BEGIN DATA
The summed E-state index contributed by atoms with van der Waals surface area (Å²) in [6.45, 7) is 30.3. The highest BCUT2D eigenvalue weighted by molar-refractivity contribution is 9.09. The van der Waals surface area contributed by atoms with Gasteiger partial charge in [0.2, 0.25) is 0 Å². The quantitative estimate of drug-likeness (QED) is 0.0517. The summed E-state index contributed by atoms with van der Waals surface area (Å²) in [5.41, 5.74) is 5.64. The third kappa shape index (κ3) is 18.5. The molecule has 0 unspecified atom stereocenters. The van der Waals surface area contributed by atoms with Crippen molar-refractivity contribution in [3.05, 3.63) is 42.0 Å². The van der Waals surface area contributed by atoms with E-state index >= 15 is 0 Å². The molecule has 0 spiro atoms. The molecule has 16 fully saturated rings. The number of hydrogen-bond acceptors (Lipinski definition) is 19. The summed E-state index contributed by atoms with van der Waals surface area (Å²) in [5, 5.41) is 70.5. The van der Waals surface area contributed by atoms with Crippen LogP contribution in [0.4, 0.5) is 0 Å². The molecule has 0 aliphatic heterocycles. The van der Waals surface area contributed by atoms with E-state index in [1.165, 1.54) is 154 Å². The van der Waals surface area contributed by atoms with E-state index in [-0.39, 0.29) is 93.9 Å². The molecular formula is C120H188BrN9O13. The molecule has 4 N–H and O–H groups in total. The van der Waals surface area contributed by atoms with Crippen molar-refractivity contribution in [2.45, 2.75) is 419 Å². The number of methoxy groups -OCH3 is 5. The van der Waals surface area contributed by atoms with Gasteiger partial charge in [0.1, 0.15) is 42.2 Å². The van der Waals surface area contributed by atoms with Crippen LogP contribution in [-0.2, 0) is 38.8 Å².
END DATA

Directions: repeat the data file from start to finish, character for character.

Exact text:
The summed E-state index contributed by atoms with van der Waals surface area (Å²) in [6.45, 7) is 30.3. The highest BCUT2D eigenvalue weighted by molar-refractivity contribution is 9.09. The van der Waals surface area contributed by atoms with Gasteiger partial charge in [0.2, 0.25) is 0 Å². The quantitative estimate of drug-likeness (QED) is 0.0517. The summed E-state index contributed by atoms with van der Waals surface area (Å²) in [5.41, 5.74) is 5.64. The third kappa shape index (κ3) is 18.5. The molecule has 0 unspecified atom stereocenters. The van der Waals surface area contributed by atoms with Crippen molar-refractivity contribution in [3.05, 3.63) is 42.0 Å². The van der Waals surface area contributed by atoms with E-state index >= 15 is 0 Å². The molecule has 0 spiro atoms. The molecule has 16 fully saturated rings. The number of hydrogen-bond acceptors (Lipinski definition) is 19. The summed E-state index contributed by atoms with van der Waals surface area (Å²) in [5, 5.41) is 70.5. The van der Waals surface area contributed by atoms with Crippen LogP contribution in [0.4, 0.5) is 0 Å². The molecule has 0 aliphatic heterocycles. The van der Waals surface area contributed by atoms with E-state index in [1.165, 1.54) is 154 Å². The van der Waals surface area contributed by atoms with E-state index in [-0.39, 0.29) is 93.9 Å². The molecular formula is C120H188BrN9O13. The molecule has 4 N–H and O–H groups in total. The van der Waals surface area contributed by atoms with Crippen molar-refractivity contribution in [2.45, 2.75) is 419 Å². The number of methoxy groups -OCH3 is 5. The van der Waals surface area contributed by atoms with Gasteiger partial charge in [0.1, 0.15) is 42.2 Å². The van der Waals surface area contributed by atoms with Crippen LogP contribution in [-0.2, 0) is 38.8 Å².